This is a developing story. Check back for possible updates.
The National Hurricane Center warned Wednesday that "little time remains to protect life and property" as Hurricane Laura—"an extremely dangerous Category 4 hurricane"—neared landfall and was poised to bring an "unsurvivable storm surge" for parts of Texas and Louisiana.
1 PM CDT: #Laura is now an extremely dangerous category 4 hurricane with maximum winds of 140 MPH. Little time remains to protect life and property before water levels begin to rise and winds increase in the warning areas https://t.co/tW4KeFW0gB pic.twitter.com/6f9tvionaR— National Hurricane Center (@NHC_Atlantic) August 26, 2020
The 2:00 pm warning from the center came hours after a morning message conveying the possible dangers of the storm and the urgency with which residents should act, as Laura is expected to make landfall in Texas and Louisiana along the Gulft coast Wednesday night. From the center:
Unsurvivable storm surge with large and destructive waves will cause catastrophic damage from Sea Rim State Park, Texas, to Intracoastal City, Louisiana, including Calcasieu and Sabine Lakes. This surge could penetrate up to 30 miles inland from the immediate coastline. Only a few hours remain to protect life and property and all actions should be rushed to completion.
Unsurvivable storm surge with large and destructive waves will cause catastrophic damage from Sea Rim State Park, Texas, to Intracoastal City, Louisiana, including Calcasieu and Sabine Lakes. This surge could penetrate up to 30 miles inland from the immediate coastline. #Laura pic.twitter.com/bV4jzT3Chd— National Hurricane Center (@NHC_Atlantic) August 26, 2020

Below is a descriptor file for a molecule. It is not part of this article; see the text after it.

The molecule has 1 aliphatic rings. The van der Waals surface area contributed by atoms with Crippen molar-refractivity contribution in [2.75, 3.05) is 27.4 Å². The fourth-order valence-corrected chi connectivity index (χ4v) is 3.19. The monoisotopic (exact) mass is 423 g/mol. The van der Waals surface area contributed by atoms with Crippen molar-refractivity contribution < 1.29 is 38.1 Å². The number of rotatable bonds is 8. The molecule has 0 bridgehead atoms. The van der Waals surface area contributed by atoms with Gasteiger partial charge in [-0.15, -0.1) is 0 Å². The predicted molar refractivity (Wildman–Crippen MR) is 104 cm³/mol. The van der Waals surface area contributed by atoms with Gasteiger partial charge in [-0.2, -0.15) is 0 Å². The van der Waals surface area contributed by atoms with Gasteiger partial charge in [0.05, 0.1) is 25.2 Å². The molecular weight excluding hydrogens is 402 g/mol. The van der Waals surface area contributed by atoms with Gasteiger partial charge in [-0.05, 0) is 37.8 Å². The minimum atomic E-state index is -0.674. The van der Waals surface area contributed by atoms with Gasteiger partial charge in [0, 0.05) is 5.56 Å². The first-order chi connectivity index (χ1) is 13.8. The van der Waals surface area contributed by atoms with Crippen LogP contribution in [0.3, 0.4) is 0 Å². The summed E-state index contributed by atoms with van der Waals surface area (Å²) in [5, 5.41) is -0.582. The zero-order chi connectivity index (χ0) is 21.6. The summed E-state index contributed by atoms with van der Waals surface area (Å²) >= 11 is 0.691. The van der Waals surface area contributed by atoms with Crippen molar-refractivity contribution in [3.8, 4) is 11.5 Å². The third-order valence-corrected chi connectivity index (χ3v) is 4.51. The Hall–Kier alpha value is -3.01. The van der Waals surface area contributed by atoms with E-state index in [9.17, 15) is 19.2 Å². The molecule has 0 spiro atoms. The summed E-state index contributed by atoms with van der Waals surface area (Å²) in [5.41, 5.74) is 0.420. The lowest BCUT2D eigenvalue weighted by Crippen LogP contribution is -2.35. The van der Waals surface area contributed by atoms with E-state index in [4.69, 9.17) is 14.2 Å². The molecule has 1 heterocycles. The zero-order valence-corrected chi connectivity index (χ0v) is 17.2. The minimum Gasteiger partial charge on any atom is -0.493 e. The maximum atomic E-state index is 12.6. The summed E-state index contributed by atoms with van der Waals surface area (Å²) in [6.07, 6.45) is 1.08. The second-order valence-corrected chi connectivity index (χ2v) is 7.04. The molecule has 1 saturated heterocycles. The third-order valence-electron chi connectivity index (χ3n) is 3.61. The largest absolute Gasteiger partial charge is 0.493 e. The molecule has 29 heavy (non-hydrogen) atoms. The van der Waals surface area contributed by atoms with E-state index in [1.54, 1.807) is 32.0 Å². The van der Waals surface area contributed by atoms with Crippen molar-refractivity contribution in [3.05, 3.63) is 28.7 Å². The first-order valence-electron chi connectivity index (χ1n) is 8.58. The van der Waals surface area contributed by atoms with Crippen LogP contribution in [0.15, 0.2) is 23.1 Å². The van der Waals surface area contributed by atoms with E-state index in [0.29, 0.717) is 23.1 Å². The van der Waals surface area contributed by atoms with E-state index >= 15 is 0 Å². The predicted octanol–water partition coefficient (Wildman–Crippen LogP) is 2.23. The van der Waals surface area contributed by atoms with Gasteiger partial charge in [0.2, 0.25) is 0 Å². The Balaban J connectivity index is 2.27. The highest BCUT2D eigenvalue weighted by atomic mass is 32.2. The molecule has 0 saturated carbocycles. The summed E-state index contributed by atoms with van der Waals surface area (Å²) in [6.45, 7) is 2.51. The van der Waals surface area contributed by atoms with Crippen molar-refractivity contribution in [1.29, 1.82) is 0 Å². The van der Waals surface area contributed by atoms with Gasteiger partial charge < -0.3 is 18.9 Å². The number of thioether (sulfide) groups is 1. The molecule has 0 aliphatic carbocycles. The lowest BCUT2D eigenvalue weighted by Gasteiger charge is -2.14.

Forecasters said that catastrophic wind damage was expected "where Laura's eyewall makes landfall." Hurricane-force winds were expected to "spread well inland."
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Areas of eastern Texas, Louisiana, and Arkansas should also prepare for flash flooding.
Extremely dangerous Category 4 Hurricane #Laura via #GOESEast 1-minute imagery. #NHC warns of catastrophic storm surge, extreme winds and flash flooding along the northwest Gulf Coast tonight. pic.twitter.com/EBceGvw5Lq— UW-Madison CIMSS (@UWCIMSS) August 26, 2020
Explaining the storm's rapid strengthening, meteorologist Jeff Masters wrote at Yale Climate Connections:
Laura rapidly intensified by an impressive 50 mph in the 24 hours ending at 11 a.m. EDT Wednesday, with the winds rising from 75 mph to 125 mph and the pressure falling from 990 mb to 956 mb. This far exceeds the definition of rapid intensification, which is a 24 mb drop in 24 hours. Buoy 42395, located just east of Laura’s eye on Wednesday morning, reported sustained winds of up to 76 mph, wind gusts as high as 107 mph, and a wave height of 37 feet (11 meters).
Climate activist and author Bill McKibben put the storm in the context of the climate crisis, tweeting Wednesday, "It is terrifying to watch the speed with which Hurricane Laura is intensifying."
"The hot waters of the Gulf are an endless source of destructive power," wrote McKibben.